Association publications remain focused on print, although larger associations are starting to outpace smaller organizations with revenue diversification, similar to what we have seen in both the consumer and b-to-b publishing sectors. Associations with fewer than 25,000 members said that in 2006, print accounted for an average of 76.8 percent of their overall revenue, compared to 69.8 percent for associations with more than 25,000 in total members.

Paid subscriptions were the next highest revenue generator, accounting for an average of 16.5 percent of revenue for smaller associations in 2006 and 24 percent for larger associations.

Despite the number of online publications they offer, e-media was a relatively small revenue stream for both large and small association publishers in 2006. Smaller publishers said e-media accounted for approximately 3.4 percent of their total revenue last year, compared to 4.3 percent for larger associations-that’s almost half the average of online revenue for b-to-b and consumer publishers.

Smaller Associations More Optimistic About 2007
While larger associations may be taking more steps toward diversifying their revenue streams, smaller associations are more optimistic about their financial performance in 2007. Fifty-four percent of associations with fewer than 25,000 members said they expect their publication revenue to increase in 2007, compared to 29 percent of associations with more than 25,000 members.

Meanwhile, 44 percent of larger association publishers say they expect publication revenue to stay about the same, compared to 30 percent of smaller associations. However, just 3 percent of smaller associations say they expect publication revenue to decline this year, compared to a fairly significant 15 percent of publishers with more than 25,000 members.

Challenges: Lack of Staffing, Association Support
The majority of both larger and smaller associations cited the lack of staffing as their primary challenge [Chart 11]. Competing with for-profit publications was the second most daunting task (more for larger associations than smaller ones) while just over a quarter of the respondents cited lack of editorial independence from the association.

While many respondents cited the dilemma of balancing the magazine’s priorities with the association’s agenda, some respondents cited a lack of opportunity within association publishing. "The biggest challenges are compensation and a lack of advancement opportunities because staffs are too lean," says one respondent.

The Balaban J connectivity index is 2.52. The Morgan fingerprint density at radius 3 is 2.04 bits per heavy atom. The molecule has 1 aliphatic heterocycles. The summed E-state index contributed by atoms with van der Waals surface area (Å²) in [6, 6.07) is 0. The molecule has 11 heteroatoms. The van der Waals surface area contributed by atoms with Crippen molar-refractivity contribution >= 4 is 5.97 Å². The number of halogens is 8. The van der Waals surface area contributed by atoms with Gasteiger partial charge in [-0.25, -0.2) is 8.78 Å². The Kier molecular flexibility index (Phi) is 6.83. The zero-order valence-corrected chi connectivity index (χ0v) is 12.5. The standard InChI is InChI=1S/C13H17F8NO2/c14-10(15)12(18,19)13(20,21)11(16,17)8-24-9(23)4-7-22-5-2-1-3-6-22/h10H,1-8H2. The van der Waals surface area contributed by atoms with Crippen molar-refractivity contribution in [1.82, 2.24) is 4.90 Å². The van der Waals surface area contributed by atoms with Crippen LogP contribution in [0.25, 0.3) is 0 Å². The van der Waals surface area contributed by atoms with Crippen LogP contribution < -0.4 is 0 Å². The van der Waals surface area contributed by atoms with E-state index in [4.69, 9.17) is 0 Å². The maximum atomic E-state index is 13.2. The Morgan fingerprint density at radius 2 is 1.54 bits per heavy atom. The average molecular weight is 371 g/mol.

Others cited difficulty in getting the association to understand (and fund) shifts in publishing trends, such as e-media. "The association is not really attuned to the needs of periodical publishing and they are not aware of the current publishing change," says one respondent.

Others said that even though they are able to compete editorially with their for-profit competition, the economics behind the association model continue to make it difficult. "It’s hard explaining why the pass-along is so high for our magazines-which sell for $90 a year-when compared to controlled circulation competitors," says one respondent.

Mission-Driven Benefits
At the other end of the spectrum, several respondents cited the benefits of working for an association as an aspect they liked (a response not often voiced by both consumer and b-to-b staffers). "The employment is very stable and the benefits are good," says one respondent. "It feels like I’m working for a good cause."

Others said they feel less pressure than their for-profit competitors to make budget-based decisions. "We’re less profit-driven and corporate," says one respondent. Another says, "We are member-driven so it’s not always about the bottom line. There is no quarterly P&L pressure. Our page counts are stable and not dependent only on ad pages." Similarly, one respondent is particularly proud of how associations can enhance the industry they support. "An association adds value to an industry. They invest back into the industry while a for-profit is more interested in its own bottom line."